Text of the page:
• The dividend option means, the interest rate gain payout of the bonds, will be credited into the bank account. There will be no effect of dividends in NAV.

Direct Plan or Regular Plan:

Opting for Regular and Direct plans has an impact on the overall returns due to the expense ratio. As we have mentioned the expense ratio is associated with the mutual fund, as it is the only fee that the fund house collects. The variety of expense ratios depends on opting Direct or Regular plan.

  • Direct Plan: When u choose a plan directly, without the help of any brokers involved, then it is classified as a Direct plan. In a direct plan, the expense ratio will be between 0.4-1.25%.
  • Regular Plan: When a fund is chosen from a distributor or broker, it is known as a Regular plan. The expense ratio associated with the regular plan is 1.5-2.5%.

Note: Always go for a Direct plan, a higher expense ratio will impact on overall returns of your fund.

Risks Associated With Debt Funds:

3 types of risks can be faced by a debt funds investor,

  1. Credit Risk – It is the default in principle and interest from the bond issuer’s end
  2. Interest Rate Risk – This happens when the market sees fluctuations in the interest rates
  3. Liquidity Risk – When an AMC/Fund house defaults in holding liquid cash, hence forced to sell securities in a secondary market with decrements.

Here are a few examples of risks that happened in the Money Market.

  • When the company fails to pay out its debts back, the credit risk increases and the NAV falls all of a sudden. Eg, This January all Franklin Templeton debt fund’s NAV fell to nearly 5% in a single day, and investors have a terrible mindset about what happened. This is because Vodafone, Idea failed to pay off its debt.
  • When the Fund size is less than 1000 crores, there is a chance of high risk in NAV fall when the majority of investors redeem their investments. In 2020 March, when COVID-19 was declared a pandemic and lockdown was announced, all the investors took their money from debt funds and all funds saw a shortfall in NAV.
  • Another risk is Interest rate risk, which is highly associated with Bonds with more than 3 years of the lock-in period.


  • Debt funds are suitable for investors who are likely to get a return more than the traditional way of savings.
  • People who want to invest in the bond market, but don’t have sufficient amounts as Lumpsum or required liquidity, at any time, can go for debt funds.
  • The risk with debt funds is low when compared to equity.
  • Ensure you invest in the funds holding High CRISIL-rated bonds or Government bonds.
  • Don’t be greedy in investment seeing 1-year growth, invest in funds that have no risk and average growth.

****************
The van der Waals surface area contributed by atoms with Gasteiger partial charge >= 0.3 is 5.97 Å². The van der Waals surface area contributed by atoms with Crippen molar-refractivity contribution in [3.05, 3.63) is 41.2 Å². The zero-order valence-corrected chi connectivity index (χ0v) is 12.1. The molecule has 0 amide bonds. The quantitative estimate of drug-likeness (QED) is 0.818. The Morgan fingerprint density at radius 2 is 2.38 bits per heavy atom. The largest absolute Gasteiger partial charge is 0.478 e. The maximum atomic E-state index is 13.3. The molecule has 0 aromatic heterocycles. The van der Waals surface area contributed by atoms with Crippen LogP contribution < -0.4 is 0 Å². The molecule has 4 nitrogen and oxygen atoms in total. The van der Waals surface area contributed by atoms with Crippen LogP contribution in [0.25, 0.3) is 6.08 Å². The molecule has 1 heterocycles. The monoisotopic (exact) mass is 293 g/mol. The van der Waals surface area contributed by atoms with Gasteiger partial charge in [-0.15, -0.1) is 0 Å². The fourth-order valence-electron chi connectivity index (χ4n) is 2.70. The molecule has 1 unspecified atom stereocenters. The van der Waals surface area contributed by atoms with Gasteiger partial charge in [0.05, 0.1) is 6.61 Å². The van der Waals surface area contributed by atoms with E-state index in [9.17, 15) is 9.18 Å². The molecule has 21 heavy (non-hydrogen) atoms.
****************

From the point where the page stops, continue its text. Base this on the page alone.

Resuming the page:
• Plan your goals and allocate them towards your funds, Less than 5 years tenure of any goal debt funds will be the best choice.


  • How Does Debt Funds Work?

    Debt Funds managing fund houses invest in debt securities like bonds and other fixed-income materials. They choose these bonds wisely as per the rating by CRISIL or CARE.

    The ultimate aim behind the debt funds is to earn the interest rate from the bonds as income. These bonds are held for long term and short term in relationship with the interest rates. The falling interest rates imply holding the bond for the long term, and the rising interest rates will play a role in short term investment.

  • Is Debt Funds Better than FD?

    Yes, Debt funds are always better than FD. The returns of Debt funds range between 7% to 9% per annum, whereas FD yields 4.5% to 6% per annum. The risk with debt funds is comparatively the same as FD (Fixed Deposits). Debt funds don’t have any lock-in period, but FD has.

  • Is Debt Funds Good for Long Term?

    No, debt funds are not good for the long term. Even though they overcome the inflation rate, Debt funds are good for short term and mid term investments. In the case of long term investment, choosing Equity Mutual Funds will be ideal, as it yield 14-20% per annum, and the risk becomes nullified in the long term.

  • Are Debt Funds Risk-Free?

    Yes, Debt Funds hold three natures of risks. They are Liquidity risk, credit risk, and Interest rate risk. Yet, the risks are not similar to equity funds.

  • What are Debt Funds vs Equity Funds?

    Here is the comparison between debt funds to equity funds in the following factors.

    Returns of Investment – Low to Moderate compared to Equity funds
    Risk – Very Low risk compared to Equity Funds
    Expense ratio – Lower compared to Equity funds
    Taxation – LTCG for Debt funds is 20% and it is applicable only after 3 years of investment. In Equity funds, the LTCG is 10% and is applicable after 1 year of investment.